Today would have been my grandmother’s 100th birthday.
She was my mother’s mother, and my last surviving grandparent, whom I affectionately called Mimi because my oldest cousin couldn’t say “grandma” when she was a toddler.
Over the course of her very full life (97 years and 89 days) she accomplished an amazing number of things before she succumbed to Alzheimer’s disease.
Here are ten of them.
- She was remarkably well-educated at a time when not all women in America had that kind of luxury, drive, or wherewithal. Not only did she complete high school, but studied accounting at City College, today known as City College of New York (CCNY).
- She was a member at the workforce at a young age; we think it was 16 since she lied about her age to get a job as a saleslady at Macy’s in Herald Square, which started her lifelong trend of denying her age. A true lady never reveals her age.
- She helped with the war effort; after seeing an ad in the newspaper, she moved to San Francisco to work as an accountant for a meat-packing plant. She lived with a cousin, and remembered how she got chauffeured to work every day in a private company car; a luxury. She also fondly remembered how her employers offered her a competitive salary.
- After the war, she returned to New York City, where she worked in accounting at a private hospital on Park Avenue in Manhattan, where she billed the rich and famous. One of her favorite memories (which she told me, and only me, over a plate of pasta at Noodles & Company) was the day she met First Lady Eleanor Roosevelt. In those days, hospitals had doormen, and one day, one of the said doormen came into her office, saying that Mrs. Roosevelt had walked in with a bouquet of flowers. Along with all the other hospital staff, she went down to the lobby to catch a glimpse of the First Lady, who had just finished visiting her friend and was walking down the stairs. I like to picture it as a Hello, Dolly! moment, only in more sensible shoes. All the staff members lined up and Mrs. Roosevelt went down the line, shaking everyone’s hand. Mimi also remembered that plenty of other celebrities came in as patients and visitors, but by the time I asked she had forgotten who else she had met.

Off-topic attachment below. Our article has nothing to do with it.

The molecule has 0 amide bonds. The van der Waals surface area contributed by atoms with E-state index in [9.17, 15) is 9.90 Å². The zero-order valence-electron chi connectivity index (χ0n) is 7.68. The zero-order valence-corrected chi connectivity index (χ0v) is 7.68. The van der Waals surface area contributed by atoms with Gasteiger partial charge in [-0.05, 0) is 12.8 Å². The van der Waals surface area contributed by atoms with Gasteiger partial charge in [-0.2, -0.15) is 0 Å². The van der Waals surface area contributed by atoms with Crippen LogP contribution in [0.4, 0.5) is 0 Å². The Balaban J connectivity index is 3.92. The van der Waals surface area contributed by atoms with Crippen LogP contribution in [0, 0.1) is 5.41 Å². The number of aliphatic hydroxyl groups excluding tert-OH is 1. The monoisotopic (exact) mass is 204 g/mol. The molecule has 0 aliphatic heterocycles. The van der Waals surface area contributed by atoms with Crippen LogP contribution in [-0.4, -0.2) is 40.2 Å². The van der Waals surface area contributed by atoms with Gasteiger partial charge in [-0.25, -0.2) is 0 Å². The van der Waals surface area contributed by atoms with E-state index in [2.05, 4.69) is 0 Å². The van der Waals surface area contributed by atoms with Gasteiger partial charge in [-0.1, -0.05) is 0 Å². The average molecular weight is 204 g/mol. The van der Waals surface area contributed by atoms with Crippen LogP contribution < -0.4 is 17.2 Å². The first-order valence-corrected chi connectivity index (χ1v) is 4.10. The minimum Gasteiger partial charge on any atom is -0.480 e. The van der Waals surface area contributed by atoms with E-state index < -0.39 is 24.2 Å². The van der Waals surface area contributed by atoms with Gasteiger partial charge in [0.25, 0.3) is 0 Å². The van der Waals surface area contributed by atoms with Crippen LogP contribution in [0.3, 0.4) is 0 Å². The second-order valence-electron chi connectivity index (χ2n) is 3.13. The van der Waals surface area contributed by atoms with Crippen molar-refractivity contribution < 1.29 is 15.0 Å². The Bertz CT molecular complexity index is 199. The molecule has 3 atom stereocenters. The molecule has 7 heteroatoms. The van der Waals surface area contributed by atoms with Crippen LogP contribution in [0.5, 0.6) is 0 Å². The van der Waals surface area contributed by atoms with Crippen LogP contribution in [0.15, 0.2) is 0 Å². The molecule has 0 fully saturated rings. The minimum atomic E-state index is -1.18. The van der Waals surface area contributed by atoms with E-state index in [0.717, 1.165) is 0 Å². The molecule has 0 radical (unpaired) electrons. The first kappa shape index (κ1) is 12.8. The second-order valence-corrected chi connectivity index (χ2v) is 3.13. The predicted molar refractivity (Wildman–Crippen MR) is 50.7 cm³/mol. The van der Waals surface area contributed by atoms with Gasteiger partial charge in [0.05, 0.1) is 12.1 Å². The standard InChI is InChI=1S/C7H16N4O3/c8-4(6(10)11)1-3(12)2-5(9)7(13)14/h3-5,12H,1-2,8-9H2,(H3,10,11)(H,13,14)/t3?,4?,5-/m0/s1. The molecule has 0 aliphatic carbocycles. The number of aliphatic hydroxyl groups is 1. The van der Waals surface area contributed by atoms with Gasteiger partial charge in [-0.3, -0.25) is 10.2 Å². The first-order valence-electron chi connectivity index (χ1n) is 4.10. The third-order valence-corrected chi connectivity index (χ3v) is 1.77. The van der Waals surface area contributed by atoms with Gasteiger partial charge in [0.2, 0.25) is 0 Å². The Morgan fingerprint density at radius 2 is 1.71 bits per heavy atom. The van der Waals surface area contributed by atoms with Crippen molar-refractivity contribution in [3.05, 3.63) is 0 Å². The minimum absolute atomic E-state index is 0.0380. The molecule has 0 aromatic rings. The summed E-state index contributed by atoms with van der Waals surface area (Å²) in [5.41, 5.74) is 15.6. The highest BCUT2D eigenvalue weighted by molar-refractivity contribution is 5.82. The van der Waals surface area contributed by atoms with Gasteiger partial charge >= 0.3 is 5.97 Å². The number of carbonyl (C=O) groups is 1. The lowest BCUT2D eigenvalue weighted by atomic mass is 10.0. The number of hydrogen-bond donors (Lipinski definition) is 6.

- She traveled around the country and around the world, managing to hit up most of Western and Eastern Europe, China, Japan, and Indonesia, as well as visiting Israel six times.
- Her skills with numbers won her money in canasta and gin, and though she always liked bridge, she never replicated the same success. She was also a gifted singer. My grandfather, who was obsessed with audio/video recording, made a record of her singing some pop songs. My uncle found the records a few years back and shipped them somewhere (Wisconsin, I think) to have them converted to mp3 files. I heard it once, but since then I don’t know where that recording is. I wish I had it.
- She was strong in faith and in giving; she was a lifelong member of Hadassah and loved all Jewish holidays, especially the ones with sweet treats. One of my favorite memories of her later in life was Chanukah 2010, where even though most of her brain was gone, she still remembered the blessings over the candles and said them out loud, in Hebrew, without any help.
- She was also strong-willed; she gave up smoking in 1949 when smoking was the glamorous and popular thing to do. She did it when she got pregnant with my mom, her first child, because her doctor suggested that smoking while pregnant might be harmful to her and her baby’s health. After my mother was born, she lost interest in cigarettes.
- She was beautiful, with short, fire red hair and a New York accent and was often compared to Lucille Ball. She was also known to crack a good joke in her time. Her fiery hair and personality made her my “firecracker grandmother.”
- She always had a good sense of humor. At her 97th (and final) birthday, after the cake was served and eaten, I turned to her, saying “Thank you so much for inviting us to your party and being a wonderful hostess. Same time next year?” Her response: “Absolutely!”
Mimi, I miss you, I love you, and I will always love you.
Ruth Ellen Feingold Wilen Cooper
4/18/14 (The Bronx, New York, USA) – 6/18/11 (Baltimore, Maryland, USA)